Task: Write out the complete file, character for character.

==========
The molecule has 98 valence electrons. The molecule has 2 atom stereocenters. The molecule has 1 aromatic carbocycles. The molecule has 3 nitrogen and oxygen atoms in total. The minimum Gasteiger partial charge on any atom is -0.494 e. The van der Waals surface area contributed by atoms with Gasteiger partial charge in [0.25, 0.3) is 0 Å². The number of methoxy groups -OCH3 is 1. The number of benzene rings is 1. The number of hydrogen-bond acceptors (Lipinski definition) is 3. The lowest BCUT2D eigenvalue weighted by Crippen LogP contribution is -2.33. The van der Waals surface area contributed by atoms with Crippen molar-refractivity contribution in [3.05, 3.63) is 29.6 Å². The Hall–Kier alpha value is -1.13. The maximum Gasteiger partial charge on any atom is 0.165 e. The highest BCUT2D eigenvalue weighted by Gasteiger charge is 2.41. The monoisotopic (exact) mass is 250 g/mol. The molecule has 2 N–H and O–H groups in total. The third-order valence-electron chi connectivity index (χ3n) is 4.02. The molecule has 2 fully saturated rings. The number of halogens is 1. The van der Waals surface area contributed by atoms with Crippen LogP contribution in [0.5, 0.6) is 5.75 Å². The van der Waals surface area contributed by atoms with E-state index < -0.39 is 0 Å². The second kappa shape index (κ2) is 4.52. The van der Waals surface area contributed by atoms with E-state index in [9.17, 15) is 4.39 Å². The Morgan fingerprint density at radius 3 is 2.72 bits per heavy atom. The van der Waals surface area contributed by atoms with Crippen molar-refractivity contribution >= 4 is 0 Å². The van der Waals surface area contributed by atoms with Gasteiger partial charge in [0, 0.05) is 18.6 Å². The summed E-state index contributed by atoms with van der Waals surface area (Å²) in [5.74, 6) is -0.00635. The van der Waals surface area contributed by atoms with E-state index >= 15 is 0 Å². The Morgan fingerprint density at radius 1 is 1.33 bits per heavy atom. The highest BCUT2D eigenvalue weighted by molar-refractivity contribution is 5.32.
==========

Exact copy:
The molecule has 98 valence electrons. The molecule has 2 atom stereocenters. The molecule has 1 aromatic carbocycles. The molecule has 3 nitrogen and oxygen atoms in total. The minimum Gasteiger partial charge on any atom is -0.494 e. The van der Waals surface area contributed by atoms with Gasteiger partial charge in [0.25, 0.3) is 0 Å². The number of methoxy groups -OCH3 is 1. The number of benzene rings is 1. The number of hydrogen-bond acceptors (Lipinski definition) is 3. The lowest BCUT2D eigenvalue weighted by Crippen LogP contribution is -2.33. The van der Waals surface area contributed by atoms with Crippen molar-refractivity contribution in [3.05, 3.63) is 29.6 Å². The Hall–Kier alpha value is -1.13. The maximum Gasteiger partial charge on any atom is 0.165 e. The highest BCUT2D eigenvalue weighted by Gasteiger charge is 2.41. The monoisotopic (exact) mass is 250 g/mol. The molecule has 2 N–H and O–H groups in total. The third-order valence-electron chi connectivity index (χ3n) is 4.02. The molecule has 2 fully saturated rings. The number of halogens is 1. The van der Waals surface area contributed by atoms with Crippen LogP contribution in [0.5, 0.6) is 5.75 Å². The van der Waals surface area contributed by atoms with E-state index < -0.39 is 0 Å². The second kappa shape index (κ2) is 4.52. The van der Waals surface area contributed by atoms with E-state index in [9.17, 15) is 4.39 Å². The Morgan fingerprint density at radius 3 is 2.72 bits per heavy atom. The van der Waals surface area contributed by atoms with Crippen molar-refractivity contribution >= 4 is 0 Å². The van der Waals surface area contributed by atoms with Gasteiger partial charge in [0, 0.05) is 18.6 Å². The summed E-state index contributed by atoms with van der Waals surface area (Å²) in [5.74, 6) is -0.00635. The van der Waals surface area contributed by atoms with E-state index >= 15 is 0 Å². The Morgan fingerprint density at radius 1 is 1.33 bits per heavy atom. The highest BCUT2D eigenvalue weighted by molar-refractivity contribution is 5.32.